India has been the focus of medical research since the time when sunburned
men with pith helmets and degrees from prestigious European medical schools
came to catalog tropical illnesses.
The days of the Raj are long gone, but multinational corporations are
riding high on the trend toward globalization by taking advantage of India's
educated work force and deep poverty to turn South Asia into the world's largest
clinical-testing petri dish.
The sudden influx of drug companies to India resembles the gold rush frontier,
according to Sean Philpott, managing editor of The American
Journal of Bioethics.
"Not only are research costs low, but there is a skilled work force to
conduct the trials," he said. In the rush to reap profits, Philpott cautions
that drug companies may not be sensitive to how poverty can undermine the spirit
of informed consent. "Individuals who participate in Indian clinical trials
usually won't be educated. Offering $100 may be undue enticement; they may not
even realize that they are being coerced," he said.
For decades, pharmaceutical research in India didn't rely on clinical testing.
Scientists mostly reverse-engineered drugs already developed in other countries.
But in March, everything changed when India submitted to pressure from the World
Trade Organization to stop the practice and implement rules that prohibit
local companies from creating generic versions of patented drugs.
Now, pharmaceutical companies can rest assured they won't lose profits to a
domestic market, and India is suddenly a profitable location for performing
the expensive tests required for Food and Drug Administration clearance of any
drug. Though it is still too soon to tell how much the legislative change has
boosted drug development, observers say the number of studies conducted by multinational
drug companies has sharply increased since March.
Given the rising cost of drug research in the United States and Europe, more
and more drug companies are conducting clinical trials in developing countries
where government oversight is more lax and research can be done for a fraction
of the cost. According to a 2004 study by Rabo
India Finance, a subsidiary of the Netherlands-based Rabo Bank, clinical
trials account for more than 40 percent of drug-development costs. The study
also found that performing the studies in India can bring the price down by
about 60 percent.
By 2010, total spending on outsourcing clinical trials to India could top $2
billion, according to Ashish Singh, vice president of Bain
& Co., a consulting firm that reports on the health-care industry.
Regardless of where clinical trials are performed, the FDA requires the same
evidence showing that a drug is safe and effective before it will approve any
drug, according to a written comment from Ken Johnson, senior vice president
of The Pharmaceutical Research and Manufacturers of America Foundation.
And it's the responsibility of the institutional review boards at the medical
institutions where the studies take place to "actively pursue issues of
informed consent," according to another written comment from Jeff Trewhitt,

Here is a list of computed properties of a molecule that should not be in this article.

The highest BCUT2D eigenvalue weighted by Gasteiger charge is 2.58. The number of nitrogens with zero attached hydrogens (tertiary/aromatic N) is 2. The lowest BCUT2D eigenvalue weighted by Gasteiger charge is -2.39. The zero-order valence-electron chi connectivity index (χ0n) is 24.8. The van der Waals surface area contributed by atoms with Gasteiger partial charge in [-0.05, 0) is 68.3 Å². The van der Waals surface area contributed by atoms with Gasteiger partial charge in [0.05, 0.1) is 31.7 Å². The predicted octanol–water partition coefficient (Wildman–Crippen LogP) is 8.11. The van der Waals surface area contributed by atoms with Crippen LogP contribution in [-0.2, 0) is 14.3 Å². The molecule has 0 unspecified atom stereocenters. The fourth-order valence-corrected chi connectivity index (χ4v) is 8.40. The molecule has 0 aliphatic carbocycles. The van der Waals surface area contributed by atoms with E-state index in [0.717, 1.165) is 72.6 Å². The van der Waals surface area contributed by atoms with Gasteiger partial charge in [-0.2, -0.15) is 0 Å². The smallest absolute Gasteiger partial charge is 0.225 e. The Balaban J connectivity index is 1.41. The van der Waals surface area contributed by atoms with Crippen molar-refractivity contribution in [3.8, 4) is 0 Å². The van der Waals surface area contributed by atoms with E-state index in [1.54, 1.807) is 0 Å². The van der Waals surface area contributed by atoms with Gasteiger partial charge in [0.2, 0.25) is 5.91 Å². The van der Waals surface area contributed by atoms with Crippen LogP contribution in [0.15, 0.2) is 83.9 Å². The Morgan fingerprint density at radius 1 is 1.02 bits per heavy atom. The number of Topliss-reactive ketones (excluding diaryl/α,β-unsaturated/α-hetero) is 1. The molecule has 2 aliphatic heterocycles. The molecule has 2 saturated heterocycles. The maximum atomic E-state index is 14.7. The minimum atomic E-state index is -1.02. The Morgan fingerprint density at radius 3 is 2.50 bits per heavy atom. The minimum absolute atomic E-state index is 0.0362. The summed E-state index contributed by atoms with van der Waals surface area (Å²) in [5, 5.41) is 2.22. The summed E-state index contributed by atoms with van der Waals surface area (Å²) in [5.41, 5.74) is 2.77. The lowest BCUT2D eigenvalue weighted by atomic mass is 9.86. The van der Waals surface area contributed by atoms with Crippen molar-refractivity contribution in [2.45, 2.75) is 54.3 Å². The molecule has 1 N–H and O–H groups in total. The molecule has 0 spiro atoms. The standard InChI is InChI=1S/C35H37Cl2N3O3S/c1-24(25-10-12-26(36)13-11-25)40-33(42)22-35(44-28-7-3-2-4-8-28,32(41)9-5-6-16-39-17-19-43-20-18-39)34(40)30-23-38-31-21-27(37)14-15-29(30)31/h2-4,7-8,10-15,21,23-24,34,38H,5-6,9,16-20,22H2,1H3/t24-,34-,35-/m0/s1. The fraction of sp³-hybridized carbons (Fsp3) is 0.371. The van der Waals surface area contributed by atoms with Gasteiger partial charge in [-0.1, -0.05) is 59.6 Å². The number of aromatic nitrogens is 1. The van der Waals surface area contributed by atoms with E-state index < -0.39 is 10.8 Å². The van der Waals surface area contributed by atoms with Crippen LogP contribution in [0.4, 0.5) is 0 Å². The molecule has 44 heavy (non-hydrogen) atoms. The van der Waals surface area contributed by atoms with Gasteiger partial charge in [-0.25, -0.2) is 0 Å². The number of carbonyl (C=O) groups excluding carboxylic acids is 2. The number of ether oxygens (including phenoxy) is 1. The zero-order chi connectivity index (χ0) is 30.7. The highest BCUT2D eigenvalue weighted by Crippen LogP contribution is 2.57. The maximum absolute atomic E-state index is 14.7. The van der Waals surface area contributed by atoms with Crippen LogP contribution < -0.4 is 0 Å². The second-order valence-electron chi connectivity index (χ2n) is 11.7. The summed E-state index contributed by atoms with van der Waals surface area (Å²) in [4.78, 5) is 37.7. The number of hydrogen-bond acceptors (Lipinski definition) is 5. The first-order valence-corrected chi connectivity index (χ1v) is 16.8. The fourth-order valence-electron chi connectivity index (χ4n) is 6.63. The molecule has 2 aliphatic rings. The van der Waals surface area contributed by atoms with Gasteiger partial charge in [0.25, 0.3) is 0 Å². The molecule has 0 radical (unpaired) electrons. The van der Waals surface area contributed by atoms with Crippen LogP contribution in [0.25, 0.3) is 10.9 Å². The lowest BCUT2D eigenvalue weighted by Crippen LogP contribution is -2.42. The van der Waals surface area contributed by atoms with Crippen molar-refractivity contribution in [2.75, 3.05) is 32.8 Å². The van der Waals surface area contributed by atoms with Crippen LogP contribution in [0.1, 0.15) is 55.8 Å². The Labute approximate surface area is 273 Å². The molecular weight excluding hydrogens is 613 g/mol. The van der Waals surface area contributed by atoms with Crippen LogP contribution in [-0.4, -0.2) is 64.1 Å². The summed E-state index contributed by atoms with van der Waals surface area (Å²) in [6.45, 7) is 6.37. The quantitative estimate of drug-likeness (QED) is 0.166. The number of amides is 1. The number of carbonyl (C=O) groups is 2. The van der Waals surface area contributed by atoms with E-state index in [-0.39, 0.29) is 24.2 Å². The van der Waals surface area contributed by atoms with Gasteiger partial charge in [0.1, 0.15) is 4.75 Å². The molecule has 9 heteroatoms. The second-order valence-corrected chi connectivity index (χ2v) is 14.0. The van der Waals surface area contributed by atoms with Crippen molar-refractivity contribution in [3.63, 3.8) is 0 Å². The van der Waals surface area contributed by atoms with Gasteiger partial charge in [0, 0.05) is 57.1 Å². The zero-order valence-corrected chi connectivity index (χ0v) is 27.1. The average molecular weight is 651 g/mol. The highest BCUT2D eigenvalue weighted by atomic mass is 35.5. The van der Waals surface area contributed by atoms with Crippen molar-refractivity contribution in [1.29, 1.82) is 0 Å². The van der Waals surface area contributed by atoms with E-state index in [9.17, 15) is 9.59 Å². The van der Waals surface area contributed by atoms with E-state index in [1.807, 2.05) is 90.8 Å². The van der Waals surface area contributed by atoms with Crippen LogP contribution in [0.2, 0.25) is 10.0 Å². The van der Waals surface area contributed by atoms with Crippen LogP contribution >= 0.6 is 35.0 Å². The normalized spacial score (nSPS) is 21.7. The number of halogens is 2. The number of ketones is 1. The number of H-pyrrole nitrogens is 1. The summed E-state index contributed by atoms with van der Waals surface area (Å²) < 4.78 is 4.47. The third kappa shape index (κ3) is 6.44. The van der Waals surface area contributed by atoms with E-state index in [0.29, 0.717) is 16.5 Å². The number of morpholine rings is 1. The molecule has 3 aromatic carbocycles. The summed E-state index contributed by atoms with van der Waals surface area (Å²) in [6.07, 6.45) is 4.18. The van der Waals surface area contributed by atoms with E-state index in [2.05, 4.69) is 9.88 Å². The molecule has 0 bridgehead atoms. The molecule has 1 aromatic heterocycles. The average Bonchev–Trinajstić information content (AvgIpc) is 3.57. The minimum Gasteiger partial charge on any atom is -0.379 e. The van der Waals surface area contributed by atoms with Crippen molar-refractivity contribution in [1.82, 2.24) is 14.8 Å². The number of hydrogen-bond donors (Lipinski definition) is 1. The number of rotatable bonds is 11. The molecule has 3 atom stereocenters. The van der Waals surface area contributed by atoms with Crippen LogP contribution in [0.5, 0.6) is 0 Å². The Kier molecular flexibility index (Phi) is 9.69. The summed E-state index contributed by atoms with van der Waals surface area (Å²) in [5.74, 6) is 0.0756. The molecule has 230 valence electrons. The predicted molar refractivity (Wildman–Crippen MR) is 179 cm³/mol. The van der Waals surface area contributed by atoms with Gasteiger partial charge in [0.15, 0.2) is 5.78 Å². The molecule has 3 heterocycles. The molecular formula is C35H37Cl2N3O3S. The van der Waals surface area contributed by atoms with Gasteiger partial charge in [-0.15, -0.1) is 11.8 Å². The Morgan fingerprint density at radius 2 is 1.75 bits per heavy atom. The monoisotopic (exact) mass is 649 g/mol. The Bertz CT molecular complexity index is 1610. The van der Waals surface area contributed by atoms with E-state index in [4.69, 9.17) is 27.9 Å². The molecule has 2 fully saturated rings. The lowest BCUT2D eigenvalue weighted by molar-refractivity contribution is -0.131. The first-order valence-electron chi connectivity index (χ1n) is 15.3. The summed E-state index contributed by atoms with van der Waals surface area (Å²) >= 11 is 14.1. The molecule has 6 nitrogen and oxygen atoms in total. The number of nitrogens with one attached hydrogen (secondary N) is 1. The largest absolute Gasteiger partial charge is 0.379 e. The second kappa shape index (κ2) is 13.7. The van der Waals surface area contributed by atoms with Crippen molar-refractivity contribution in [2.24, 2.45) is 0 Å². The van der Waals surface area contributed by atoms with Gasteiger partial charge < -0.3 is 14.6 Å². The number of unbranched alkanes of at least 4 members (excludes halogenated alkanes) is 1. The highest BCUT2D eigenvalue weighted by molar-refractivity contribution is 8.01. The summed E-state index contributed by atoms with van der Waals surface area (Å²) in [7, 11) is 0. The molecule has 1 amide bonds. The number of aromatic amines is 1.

a spokesman for the pharmaceutical industry trade group.
Nevertheless, even before the anti-generic rules were enacted, companies performing
clinical trials in India saw their share of problems. In 2004, two India-based
pharmaceutical companies, Shantha Biotech
in Hyderabad and Biocon in Bangalore, came
under scrutiny for conducting illegal clinical trials that led to eight deaths.
Shantha Biotech failed to obtain proper consent from patients while testing
a drug meant to treat heart attacks. Biocon tested a genetically modified form
of insulin without the proper approval from the Drug Controller General of India
or the Genetic Engineering Approval Committee.
In another incident, Sun Pharmaceuticals
convinced doctors to prescribe Letrozole, a breast cancer drug, to more than
400 women as a fertility treatment in a covert clinical trial -- and used the
results to promote the drug for the unapproved use.
Shantha Biotech, Biocon and Sun Pharmaceuticals did not return e-mails seeking
comments for this story.
Pfizer and Eli Lilly have been conducting clinical trials in India for many
years, and Novo Nordisk and GlaxoSmithKline have also set up trials in the last
two years. The companies did not respond to requests for comment.
Companies are attracted to India not only because of the huge patient pool
and skilled workers, but also because many potential study volunteers are "treatment
naïve," meaning they have not been exposed to the wide array of biomedical
drugs that most Western patients have, said Stefan
Ecks, a lecturer in social anthropology at the School of Social and Political
Studies in Edinburgh who recently published a paper on the marketing of antidepressants
"Doctors are easier to recruit for trials because they don't have to go
through the same ethics procedures as their Western colleagues," Ecks said.
"And patients ask fewer questions about what is going on."
After the outcry against Shantha and Biocon, the Indian government adopted
stricter ethical guidelines for clinical research, but it's too early to know
whether companies are abiding by the new rules.
Also, critics say study volunteers may be taking risks without the potential
for reward. Since many pharmaceutical companies are developing the drugs for
markets in industrialized nations, it is unlikely that India's poor will have
access to most of the new medicine.
"Third World lives are worth much less than the European lives. That is
what colonialism was all about," said Srirupa Prasad, a visiting assistant
professor of medical history and bioethics at the University of Wisconsin-Madison.